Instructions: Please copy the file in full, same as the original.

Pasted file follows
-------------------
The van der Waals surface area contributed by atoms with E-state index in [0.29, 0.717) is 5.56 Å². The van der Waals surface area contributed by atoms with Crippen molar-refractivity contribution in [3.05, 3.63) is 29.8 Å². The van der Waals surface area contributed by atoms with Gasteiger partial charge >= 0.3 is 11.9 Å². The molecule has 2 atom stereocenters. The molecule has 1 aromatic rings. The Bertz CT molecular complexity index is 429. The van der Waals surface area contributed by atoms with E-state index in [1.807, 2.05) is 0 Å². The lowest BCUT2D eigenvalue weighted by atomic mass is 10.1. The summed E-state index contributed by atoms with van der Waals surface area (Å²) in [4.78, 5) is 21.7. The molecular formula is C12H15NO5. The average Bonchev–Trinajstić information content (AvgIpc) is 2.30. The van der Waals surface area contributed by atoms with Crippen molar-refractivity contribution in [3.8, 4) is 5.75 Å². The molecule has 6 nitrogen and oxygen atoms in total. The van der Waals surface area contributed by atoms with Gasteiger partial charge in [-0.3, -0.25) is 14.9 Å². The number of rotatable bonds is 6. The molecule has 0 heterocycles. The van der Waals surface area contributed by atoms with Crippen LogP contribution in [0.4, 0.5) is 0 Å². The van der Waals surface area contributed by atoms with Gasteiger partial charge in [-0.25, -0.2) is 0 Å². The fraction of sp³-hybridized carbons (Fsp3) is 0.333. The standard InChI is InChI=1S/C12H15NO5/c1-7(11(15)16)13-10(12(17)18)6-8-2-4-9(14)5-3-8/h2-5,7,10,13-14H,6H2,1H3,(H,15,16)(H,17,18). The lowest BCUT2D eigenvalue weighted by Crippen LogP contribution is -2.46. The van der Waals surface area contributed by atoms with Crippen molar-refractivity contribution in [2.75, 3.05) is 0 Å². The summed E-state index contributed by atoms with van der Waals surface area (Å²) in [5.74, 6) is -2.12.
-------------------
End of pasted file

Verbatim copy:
The van der Waals surface area contributed by atoms with E-state index in [0.29, 0.717) is 5.56 Å². The van der Waals surface area contributed by atoms with Crippen molar-refractivity contribution in [3.05, 3.63) is 29.8 Å². The van der Waals surface area contributed by atoms with Gasteiger partial charge >= 0.3 is 11.9 Å². The molecule has 2 atom stereocenters. The molecule has 1 aromatic rings. The Bertz CT molecular complexity index is 429. The van der Waals surface area contributed by atoms with E-state index in [1.807, 2.05) is 0 Å². The lowest BCUT2D eigenvalue weighted by atomic mass is 10.1. The summed E-state index contributed by atoms with van der Waals surface area (Å²) in [4.78, 5) is 21.7. The molecular formula is C12H15NO5. The average Bonchev–Trinajstić information content (AvgIpc) is 2.30. The van der Waals surface area contributed by atoms with Crippen molar-refractivity contribution in [3.8, 4) is 5.75 Å². The molecule has 6 nitrogen and oxygen atoms in total. The van der Waals surface area contributed by atoms with Gasteiger partial charge in [-0.3, -0.25) is 14.9 Å². The number of rotatable bonds is 6. The molecule has 0 heterocycles. The van der Waals surface area contributed by atoms with Crippen LogP contribution in [0.4, 0.5) is 0 Å². The van der Waals surface area contributed by atoms with Gasteiger partial charge in [-0.25, -0.2) is 0 Å². The fraction of sp³-hybridized carbons (Fsp3) is 0.333. The standard InChI is InChI=1S/C12H15NO5/c1-7(11(15)16)13-10(12(17)18)6-8-2-4-9(14)5-3-8/h2-5,7,10,13-14H,6H2,1H3,(H,15,16)(H,17,18). The lowest BCUT2D eigenvalue weighted by Crippen LogP contribution is -2.46. The van der Waals surface area contributed by atoms with Crippen molar-refractivity contribution in [2.75, 3.05) is 0 Å². The summed E-state index contributed by atoms with van der Waals surface area (Å²) in [5.74, 6) is -2.12.